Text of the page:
UAE is a very developed economy, classified as a high income country. GDP growth slowed dramatically during the 2009 global financial crisis but has since recovered, growing progressively stronger each year.
Along with its economic growth is a rapidly growing population, estimated at 5.5 million, an increase from the 3.2 million in 2002 at 5.7% CAGR. The country enjoys a high per capita GDP of $41,692 as of 2012.
GDP per Capita ($)
The growing affluence of the nation is a driving factor in the improvement of its health indicators through the years such as life expectancy, neonatal mortality and maternal mortality – indices used to determine human development level. UAE’s human development index (HDI) is above average in the Middle East and ranked 40th globally.
Life expectancy at birth (years)
Neonatal mortality per 1000 live births
Maternal mortality per 1000 live births
Utilization of Health Services
However, as major health indicators for human development improve, life-style diseases, usually related to urbanization and technologically-driven lifestyles, are also on the rise. Moreover, 20% of the adult population in 2012 is obese, putting the country seventh on the Global Fat Scale among 177 countries.
|Cardiovascular Diseases (such as hypertension/high blood, high cholesterol)||Cancer (prevailing types: breast, colon, lymphoma and prostate)||Respiratory Diseases (such as asthma, chronic obstructive pulmonary disease, allergic rhinitis)||Diabetes
Distribution of years of life lost by causes
2012 causes of death in children under 5
UAE Healthcare Spending
Management of the nation’s major disease burdens are expected to drive healthcare spending. Health expenditure as a percentage of GDP was 2.8% in 2012 with per capita health expenditure at $1,343. A significant growth is anticipated in the coming years as the ageing population, increasing disposable income, and health awareness of the people will further drive demand for healthcare services.
Projections show that UAE will be one of the fastest growing healthcare markets in the Gulf Cooperation Council (GCC) region, rising to $18.6 billion in 2018 from $10.0 billion in 2013. The bulk of this spending will be on out-patient services, estimated to account for ~70% of total healthcare spending.
Projected Healthcare Market Growth in GCC over 2013 to 2018
Health spending puts too much burden on the government, accounting for approximately 74% of total healthcare expenditures. Healthcare is free or at a very low cost to citizens and it is highly subsidized for other nationalities residing in the country. Although favorable economic condition is able to support this scheme, the government nonetheless recognized that there is a need for more sustainable health financing in the country.
UAE Opportunities for Medical Providers
Branded private players are encouraged to participate in the healthcare sector and this is expected to spur competition as well as raise standards of health care provision.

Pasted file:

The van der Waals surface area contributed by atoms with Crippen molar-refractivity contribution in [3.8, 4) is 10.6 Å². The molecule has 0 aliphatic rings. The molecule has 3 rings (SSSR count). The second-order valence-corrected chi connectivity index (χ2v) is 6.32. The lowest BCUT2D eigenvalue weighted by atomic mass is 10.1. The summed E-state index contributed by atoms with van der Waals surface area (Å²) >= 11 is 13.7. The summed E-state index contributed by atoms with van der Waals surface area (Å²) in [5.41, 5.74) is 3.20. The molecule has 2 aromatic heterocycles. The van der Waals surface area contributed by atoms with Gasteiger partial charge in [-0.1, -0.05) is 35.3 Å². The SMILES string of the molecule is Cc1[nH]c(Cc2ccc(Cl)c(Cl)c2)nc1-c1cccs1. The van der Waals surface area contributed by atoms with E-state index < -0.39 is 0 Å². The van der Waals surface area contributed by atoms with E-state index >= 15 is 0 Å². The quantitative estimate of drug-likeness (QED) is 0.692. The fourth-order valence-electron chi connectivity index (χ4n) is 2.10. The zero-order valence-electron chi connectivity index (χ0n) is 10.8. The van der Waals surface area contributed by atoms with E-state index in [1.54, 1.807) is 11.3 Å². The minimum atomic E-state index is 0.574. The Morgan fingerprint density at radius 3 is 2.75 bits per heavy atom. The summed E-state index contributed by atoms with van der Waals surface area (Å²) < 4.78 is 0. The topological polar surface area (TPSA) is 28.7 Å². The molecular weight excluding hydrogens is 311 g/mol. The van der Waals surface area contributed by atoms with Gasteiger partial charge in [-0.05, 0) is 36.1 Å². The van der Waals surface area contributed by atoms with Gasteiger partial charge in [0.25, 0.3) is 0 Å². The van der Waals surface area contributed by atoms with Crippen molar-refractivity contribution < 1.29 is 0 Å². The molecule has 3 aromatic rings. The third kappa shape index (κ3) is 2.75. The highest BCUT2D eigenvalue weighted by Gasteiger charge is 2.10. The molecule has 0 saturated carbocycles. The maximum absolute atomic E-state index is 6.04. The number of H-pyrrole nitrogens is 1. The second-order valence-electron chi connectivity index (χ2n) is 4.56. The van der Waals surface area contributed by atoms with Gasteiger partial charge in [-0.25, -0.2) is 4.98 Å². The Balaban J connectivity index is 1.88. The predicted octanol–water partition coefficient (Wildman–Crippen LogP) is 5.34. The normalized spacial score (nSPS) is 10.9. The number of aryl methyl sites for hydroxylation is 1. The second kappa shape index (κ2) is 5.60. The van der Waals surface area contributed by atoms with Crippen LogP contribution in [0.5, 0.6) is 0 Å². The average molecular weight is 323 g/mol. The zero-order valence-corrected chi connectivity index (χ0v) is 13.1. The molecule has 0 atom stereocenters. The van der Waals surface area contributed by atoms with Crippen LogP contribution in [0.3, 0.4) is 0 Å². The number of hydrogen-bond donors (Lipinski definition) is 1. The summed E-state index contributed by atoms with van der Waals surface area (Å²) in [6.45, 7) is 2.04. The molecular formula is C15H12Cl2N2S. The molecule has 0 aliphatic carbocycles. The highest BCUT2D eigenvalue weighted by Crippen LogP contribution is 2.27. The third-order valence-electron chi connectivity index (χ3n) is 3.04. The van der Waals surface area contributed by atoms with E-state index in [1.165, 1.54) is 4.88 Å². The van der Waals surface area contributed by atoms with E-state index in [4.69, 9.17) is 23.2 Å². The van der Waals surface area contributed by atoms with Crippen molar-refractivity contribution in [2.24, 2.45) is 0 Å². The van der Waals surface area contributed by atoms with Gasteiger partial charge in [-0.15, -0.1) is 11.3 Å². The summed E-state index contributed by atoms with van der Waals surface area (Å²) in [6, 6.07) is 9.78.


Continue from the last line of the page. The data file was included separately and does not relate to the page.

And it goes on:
Non-life insurance penetration in UAE was 1.6% in 2012 which is far below the global insurance penetration rate of 2.8%. To close this gap, there are various initiatives that are either currently considered or have already been implemented to increase insurance penetration in UAE. Abu Dhabi requires expatriates and nationals to have insurance, and Dubai is likely to follow. Qatar is also in the process of implementing a compulsory health insurance for all residents and tourists.
IP and OP Health Insurance Cost Split
Along with these initiatives to strengthen the healthcare structure of UAE is its ambition of becoming a preferred destination for domestic patients and a global tourist destination by offering high-quality and cost-effective medical procedures.
Current disease trends and outlook, the economic prosperity and stable as well as inviting political environment of the country point out to a lot of opportunities for medical providers to enter the market, fill current gaps and take advantage of the immense possibilities in this lucrative market.
UAE Healthcare Delivery
Healthcare in UAE is managed by the Ministry of Health which follows a decentralized strategy in providing services to its citizens, with medical districts holding administrative and technical authority in the planning, organization and development of its own healthcare services.
In 2012, there are about 1.1 hospital beds per 1,000 people. One of the government’s focuses is healthcare so it is aggressively developing infrastructure to ensure adequate service provision in the country. With strong economic capacity, UAE has embarked on ambitious healthcare projects, with three major ongoing projects valued at more than US$100 million each. These facilities involving huge amounts of investment are expected to increase medical infrastructure supply as well as raise the quality of healthcare delivery in the country.
The number of hospital beds is expected to reach 21,357 in 2018 at a CAGR of 1.7% from 19,602 in 2013.
The healthcare infrastructure in UAE however is not yet as established as other developed countries. Availability of health professionals increased over the years. In 2002, the number of physicians, nurses and midwives stood at 17 per 10,000 population, rising 41 by 2011. At these levels, the country is still facing shortages in the workforce, especially in the Northern Emirates. The number of medical graduates is insufficient to support the growing population and the increasing number of hospitals being built. Because of this, foreign staff account for anywhere from 40-80% of healthcare professionals in the UAE.